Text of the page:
Thursday, March 5, 2009

The ABCs of federal tax breaks for college education expenses

You can save as much as $2,500 per student, but how much you claim depends on your income, the student's educational status and how and when you paid the bill.

If you're paying for a college education, you may need an advanced degree to figure out how to claim federal tax breaks for those expenses.

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Zimmer leads in L.A. Unified returns

Two candidates with union support were favored, but in District 6, labor-backed Nury Martinez is locked in close race with Louis Pugliese. In District 4, labor-backed Steve Zimmer is leading Mike Stryer.

The financial backing of the teachers union made two candidates favorites to win in Tuesday's contested races for the Los Angeles Unified School District Board of Education, but early Wednesday morning one race was too close to call.

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Cash-strapped schools thinking outside budget box

With nearly 400 school buses well past the date of retirement, Georgia's largest school district decided to try a new --and cheaper -- strategy for updating its fleet. Continue reading ...

Free Digital Texts and Free Online Course Materials

It's important when the free digital textbooks and free online course materials are covered by the LA Times. The issues surrounding pricey textbooks and digital alternatives are compactly discussed in this news article. ___ JH (Thanks to the blog Free Culture News for this reference.)
"Caltech economics professor R. Preston McAfee finds it annoying that students and faculty haven't looked harder for alternatives to the exorbitant prices. McAfee wrote a well-regarded open-source economics textbook and gave it away -- online. But although the text, released in 2007, has been adopted at several prestigious colleges, including Harvard and Claremont-McKenna, it has yet to make a dent in the wider textbook market."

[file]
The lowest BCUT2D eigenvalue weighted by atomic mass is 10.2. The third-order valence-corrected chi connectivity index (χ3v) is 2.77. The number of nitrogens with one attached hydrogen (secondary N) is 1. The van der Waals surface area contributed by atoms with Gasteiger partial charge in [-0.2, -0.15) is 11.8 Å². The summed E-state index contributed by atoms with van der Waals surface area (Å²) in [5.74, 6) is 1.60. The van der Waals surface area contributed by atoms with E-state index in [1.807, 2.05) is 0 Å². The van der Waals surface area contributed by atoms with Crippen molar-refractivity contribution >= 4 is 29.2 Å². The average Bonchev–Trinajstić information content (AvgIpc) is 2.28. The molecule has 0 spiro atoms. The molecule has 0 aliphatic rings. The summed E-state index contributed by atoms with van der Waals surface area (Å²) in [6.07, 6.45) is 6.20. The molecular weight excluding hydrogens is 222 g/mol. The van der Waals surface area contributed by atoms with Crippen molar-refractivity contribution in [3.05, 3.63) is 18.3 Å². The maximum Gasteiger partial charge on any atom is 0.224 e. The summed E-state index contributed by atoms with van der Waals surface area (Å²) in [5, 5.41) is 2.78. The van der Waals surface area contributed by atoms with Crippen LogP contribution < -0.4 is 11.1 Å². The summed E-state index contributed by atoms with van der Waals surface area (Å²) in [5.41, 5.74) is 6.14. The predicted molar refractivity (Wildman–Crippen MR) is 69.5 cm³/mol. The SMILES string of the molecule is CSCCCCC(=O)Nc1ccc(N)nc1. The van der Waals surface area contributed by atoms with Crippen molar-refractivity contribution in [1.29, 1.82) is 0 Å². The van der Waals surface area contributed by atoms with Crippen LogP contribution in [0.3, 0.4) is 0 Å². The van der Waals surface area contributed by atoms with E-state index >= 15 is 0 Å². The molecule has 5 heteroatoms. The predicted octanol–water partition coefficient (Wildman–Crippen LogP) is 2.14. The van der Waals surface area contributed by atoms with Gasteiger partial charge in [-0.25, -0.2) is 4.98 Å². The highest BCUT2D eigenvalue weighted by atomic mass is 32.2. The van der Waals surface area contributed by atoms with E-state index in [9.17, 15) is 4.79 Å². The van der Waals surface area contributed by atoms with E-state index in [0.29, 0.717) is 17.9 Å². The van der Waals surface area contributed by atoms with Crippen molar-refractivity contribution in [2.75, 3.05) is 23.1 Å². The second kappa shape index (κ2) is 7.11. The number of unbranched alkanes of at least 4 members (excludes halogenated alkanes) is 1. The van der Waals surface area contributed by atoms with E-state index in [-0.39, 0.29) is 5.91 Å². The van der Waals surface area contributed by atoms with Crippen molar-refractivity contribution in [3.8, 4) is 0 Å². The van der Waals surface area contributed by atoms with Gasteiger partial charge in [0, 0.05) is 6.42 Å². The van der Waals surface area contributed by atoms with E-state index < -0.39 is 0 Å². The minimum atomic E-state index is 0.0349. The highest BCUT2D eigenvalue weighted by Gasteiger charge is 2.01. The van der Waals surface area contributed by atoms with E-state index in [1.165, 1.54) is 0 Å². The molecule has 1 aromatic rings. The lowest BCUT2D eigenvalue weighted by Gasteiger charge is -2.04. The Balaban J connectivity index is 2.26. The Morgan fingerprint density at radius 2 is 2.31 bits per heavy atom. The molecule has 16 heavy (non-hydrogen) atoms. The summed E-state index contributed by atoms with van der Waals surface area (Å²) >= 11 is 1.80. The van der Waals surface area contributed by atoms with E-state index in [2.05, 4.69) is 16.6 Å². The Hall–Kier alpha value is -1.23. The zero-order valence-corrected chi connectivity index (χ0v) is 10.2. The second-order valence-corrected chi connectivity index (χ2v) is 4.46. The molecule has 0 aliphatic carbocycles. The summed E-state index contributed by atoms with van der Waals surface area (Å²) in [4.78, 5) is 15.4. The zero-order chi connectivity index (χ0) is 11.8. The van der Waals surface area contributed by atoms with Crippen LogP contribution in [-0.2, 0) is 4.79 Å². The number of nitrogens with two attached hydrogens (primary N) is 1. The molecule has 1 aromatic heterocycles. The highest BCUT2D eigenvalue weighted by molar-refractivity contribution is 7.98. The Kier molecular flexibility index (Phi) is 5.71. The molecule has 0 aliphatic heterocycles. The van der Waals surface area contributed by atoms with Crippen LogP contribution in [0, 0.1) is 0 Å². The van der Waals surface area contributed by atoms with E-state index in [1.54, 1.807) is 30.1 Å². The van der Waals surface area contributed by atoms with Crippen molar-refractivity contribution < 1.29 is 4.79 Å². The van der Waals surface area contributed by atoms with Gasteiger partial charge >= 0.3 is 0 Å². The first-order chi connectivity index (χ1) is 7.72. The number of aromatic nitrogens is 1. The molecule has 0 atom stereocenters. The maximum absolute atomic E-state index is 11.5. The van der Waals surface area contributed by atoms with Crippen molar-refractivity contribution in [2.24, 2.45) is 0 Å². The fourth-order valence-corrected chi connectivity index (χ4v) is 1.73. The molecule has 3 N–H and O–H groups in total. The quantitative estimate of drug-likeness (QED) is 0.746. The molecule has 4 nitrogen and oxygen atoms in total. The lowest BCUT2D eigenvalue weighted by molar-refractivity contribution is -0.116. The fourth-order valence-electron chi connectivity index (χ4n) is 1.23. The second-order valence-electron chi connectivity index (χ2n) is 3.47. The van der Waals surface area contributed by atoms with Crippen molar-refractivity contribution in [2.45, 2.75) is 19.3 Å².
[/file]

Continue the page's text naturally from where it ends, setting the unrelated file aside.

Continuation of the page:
"McAfee is one of a band of would-be reformers who are trying to beat the high cost -- and, they say, the dumbing down -- of college textbooks by writing or promoting open-source, no-cost digital texts. Thus far, their quest has been largely quixotic, but that could be changing. Public colleges and universities in California this past year backed several initiatives to promote online course materials, and publishers and entrepreneurs are stepping up release of electronic textbooks, which typically sell at reduced prices."
"Open educational resources is an amorphous category for publishers, but basically it includes e-textbooks, courses, videos, taped lectures, tests, software and other materials released online free to the public without restriction on use."

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